Mania Interview: Elle Fanning -

Mania Interview

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Mania Interview: Elle Fanning

We talk to Maleficent's new Sleeping Beauty.

By Rob Vaux     May 29, 2014

Elle Fanning
© Walt Disney Pictures/Robert Trate

 Elle Fanning follows in the footsteps of her older sister Dakota in succeeding as a prominent child actor. She quickly made a name for herself in the likes of Babel, Super 8 and We Bought a Zoo. Her latest role imposes quite a challenge: revising the character of Aurora in Disney’s big-budget Sleeping Beauty update, Maleficent. She sat down with the press to talk about the role at the recent press conference for the film.


Question: What was the experience of working with Angelina Jolie like?

Elle Fanning: I was extremely nervous to meet her. You hear that name and it’s like the most famous ever. You know exactly who she is and what she’s done. I remember that we were in Pinewood Studios during rehearsals and I didn’t know I was going to meet her that day. We were just doing costume fittings and stuff. Then everyone started saying “she’s here, she’s here!” And I’m like, “My God” and the knot was growing in my stomach. Then I turned the corner and there she was. No horns or anything. She was in normal, normal clothes. We’re both big huggers, so she gave me a giant hug right away and said, “we’re gonna have so much fun working together.”

I still get butterflies when I see her. You can't help but feel that way I think. But then you meet her and he’s just another girl in a way, and we would just talk about normal girl things. We were talking about prom, and you get to see her sensitivity her playful. All her kids were on set and she’d pick them up in her whole outfit, pick up Vivie and Knox on both hips like in the cloak. It was the opposite of what I kind of thought she would be.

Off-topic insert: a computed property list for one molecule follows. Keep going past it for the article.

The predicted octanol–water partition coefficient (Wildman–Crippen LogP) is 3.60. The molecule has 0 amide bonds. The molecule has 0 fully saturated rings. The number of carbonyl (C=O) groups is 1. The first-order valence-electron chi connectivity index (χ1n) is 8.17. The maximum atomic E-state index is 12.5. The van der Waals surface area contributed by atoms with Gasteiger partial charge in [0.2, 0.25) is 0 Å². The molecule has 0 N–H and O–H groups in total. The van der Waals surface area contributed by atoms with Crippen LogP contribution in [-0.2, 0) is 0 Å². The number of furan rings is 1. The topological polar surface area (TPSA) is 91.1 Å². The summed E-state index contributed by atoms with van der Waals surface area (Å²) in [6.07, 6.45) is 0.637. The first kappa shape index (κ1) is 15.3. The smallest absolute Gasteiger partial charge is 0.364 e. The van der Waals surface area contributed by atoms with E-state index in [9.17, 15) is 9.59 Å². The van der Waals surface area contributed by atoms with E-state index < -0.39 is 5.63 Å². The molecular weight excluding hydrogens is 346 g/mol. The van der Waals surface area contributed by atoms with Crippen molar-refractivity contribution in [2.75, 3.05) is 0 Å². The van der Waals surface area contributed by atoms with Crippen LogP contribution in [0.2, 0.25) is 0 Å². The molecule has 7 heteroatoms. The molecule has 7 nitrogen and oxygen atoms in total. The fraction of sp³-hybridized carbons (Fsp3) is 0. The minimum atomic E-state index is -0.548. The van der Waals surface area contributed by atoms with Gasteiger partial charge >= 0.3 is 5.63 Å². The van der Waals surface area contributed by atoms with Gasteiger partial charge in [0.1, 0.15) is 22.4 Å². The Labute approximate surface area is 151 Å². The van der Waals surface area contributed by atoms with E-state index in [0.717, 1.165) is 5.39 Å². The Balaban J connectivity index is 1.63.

Q: There’s such tenderness between you and her. It’s actually just kind of rare that you see two women on screen that are not talking about men.

EF: I know. I’m glad that our film was like that. It’s more of a maternal love and a friendship love that wins out over a romantic love with a guy. So that was a nice take on it. Especially her being so powerful and being a leading lady in the movie. She’s totally in charge of the whole film and she’s a woman, which I thought was great. And, yeah, when I started filming… I was such a huge fan of the animated version, and it felt like we were breaking some weird Disney rule. Like, Maleficent and Sleeping Beauty aren’t supposed to talk to each other, they’re enemies! But the way it turned out, it’s a fresh take on, with much more modern sensibilities. It’s very different.


Q: Do you think it will go on? Is there a sequel to this?

EF: This movie is the most effects-heavy thing that I’ve ever done, especially with [director] Rob [Stromberg] coming from Avatar and his background on things. We deal with standing a lot. Whenever you have a hair change or a wardrobe change you have to stand on this turntable and they’d turn you inch by inch, you have to stand there: you can't move. They take pictures of your face in funny positions, and basically they make virtual you out of that. Then they can put you on screen in front of a backdrop that they’re creating so it’s helpful for them. Even so, you do have to use your imagination, but at the same time, you don’t want to get too wrapped up in the technical bits of it because you’re still playing a character. You have to be the best you can be as an actor instead of worrying about where things are, even though you still have to worry about where things are. The special effects people put in all these characters, but if the actor doesn’t believe that it’s around and that it’s happening, then you can lose the whole scene.


Q: What about acting sleeping?

EF: Some days I’d go in and I get dressed, put on everything, and then just sleep the entire day. It was so nice. But at that point, you can't really act. One time I did fall asleep laying there and it was so scary because you can mess up the scene if you like start moving in your sleep, and not knowing you were asleep. You had to fight yourself not to fall asleep.


Q: Is this your first film where you get a toy version of yourself?

EF: It is, yeah. At the Disney store, I’ve seen little me’s, it’s so strange. My grandma went to the Disney store and she saw all the Aurora dolls, and she was grabbing all of them! She went to the register and they were like, “you can only take five.” So she only got five.


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